Lower seasonal demand and falling crude oil prices have helped the average U.S. price of a gallon of regular gasoline to drop by 10% ahead of Thanksgiving compared to the same time last year, the Energy Information Administration (EIA) says.
On November 20, the Monday before Thanksgiving, the retail price of regular gasoline averaged $3.29 per gallon across the United States, 10% less than the same time last year, the EIA has estimated. After adjusting for inflation, retail gasoline prices this Thanksgiving weekend are 13% lower than last year, but they remain higher than pre-pandemic levels for the third year.
This Thanksgiving, the American Automotive Association (AAA) forecasts 55 million people will travel 50 miles or more for the Thanksgiving holiday, up by 2% compared with 2022.
Thanksgiving travel is underway with millions of Americans hitting the road and U.S. gasoline demand jumping on Monday by 7.6% compared to last week’s Monday, Patrick De Haan, head of petroleum analysis at GasBuddy, said on Tuesday.
Last year, the 2022 run-up to Thanksgiving saw Monday gasoline demand rising by 1.8% week-on-week and up by 3.4% from the average of the previous four Mondays, De Haan noted.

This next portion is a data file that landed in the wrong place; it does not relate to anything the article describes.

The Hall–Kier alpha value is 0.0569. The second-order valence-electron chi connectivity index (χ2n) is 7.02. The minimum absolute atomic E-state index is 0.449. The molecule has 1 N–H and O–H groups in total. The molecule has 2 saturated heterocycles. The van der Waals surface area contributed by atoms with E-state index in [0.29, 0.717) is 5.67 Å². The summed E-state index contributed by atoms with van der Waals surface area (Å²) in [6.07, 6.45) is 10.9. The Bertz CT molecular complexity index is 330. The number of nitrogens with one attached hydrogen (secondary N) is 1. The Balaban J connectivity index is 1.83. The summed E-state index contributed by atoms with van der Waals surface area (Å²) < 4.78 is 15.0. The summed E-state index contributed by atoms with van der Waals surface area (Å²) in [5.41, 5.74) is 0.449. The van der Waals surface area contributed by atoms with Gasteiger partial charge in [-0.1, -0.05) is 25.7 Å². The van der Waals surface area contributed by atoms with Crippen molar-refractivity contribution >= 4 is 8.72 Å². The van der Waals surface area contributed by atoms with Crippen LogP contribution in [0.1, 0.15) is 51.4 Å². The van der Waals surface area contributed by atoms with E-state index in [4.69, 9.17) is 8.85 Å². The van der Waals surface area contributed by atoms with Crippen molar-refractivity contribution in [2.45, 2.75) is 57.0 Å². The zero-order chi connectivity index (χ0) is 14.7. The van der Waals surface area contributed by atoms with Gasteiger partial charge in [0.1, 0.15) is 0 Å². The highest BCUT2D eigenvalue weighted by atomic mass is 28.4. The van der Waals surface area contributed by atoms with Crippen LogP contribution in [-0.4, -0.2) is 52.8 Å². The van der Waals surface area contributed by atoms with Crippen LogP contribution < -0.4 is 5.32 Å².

“As millions of Americans gear up to hit the road for Thanksgiving, the national average is seeing its longest streak of declines in over a year, reaching a ninth straight week as gas prices fall to their lowest since January,” the analyst wrote in a blog post on Monday.
On Wednesday, the national average price of gasoline was at its lowest since January 15, at $3.27 a gallon, per GasBuddy’s estimates.
“Whether we get to a national average of $2.99/gal is in OPEC's hands- the outcome of their annual meeting will make or break it,” he noted.
By Charles Kennedy for Oilprice.com
- Oil Prices Remain Depressed After OPEC+ Shocked Markets
- IEA: Big Oil Faces ‘Moment of Truth’ Over Renewables Investment
- Oil Spill Shuts In 3% of Daily Production in the Gulf of Mexico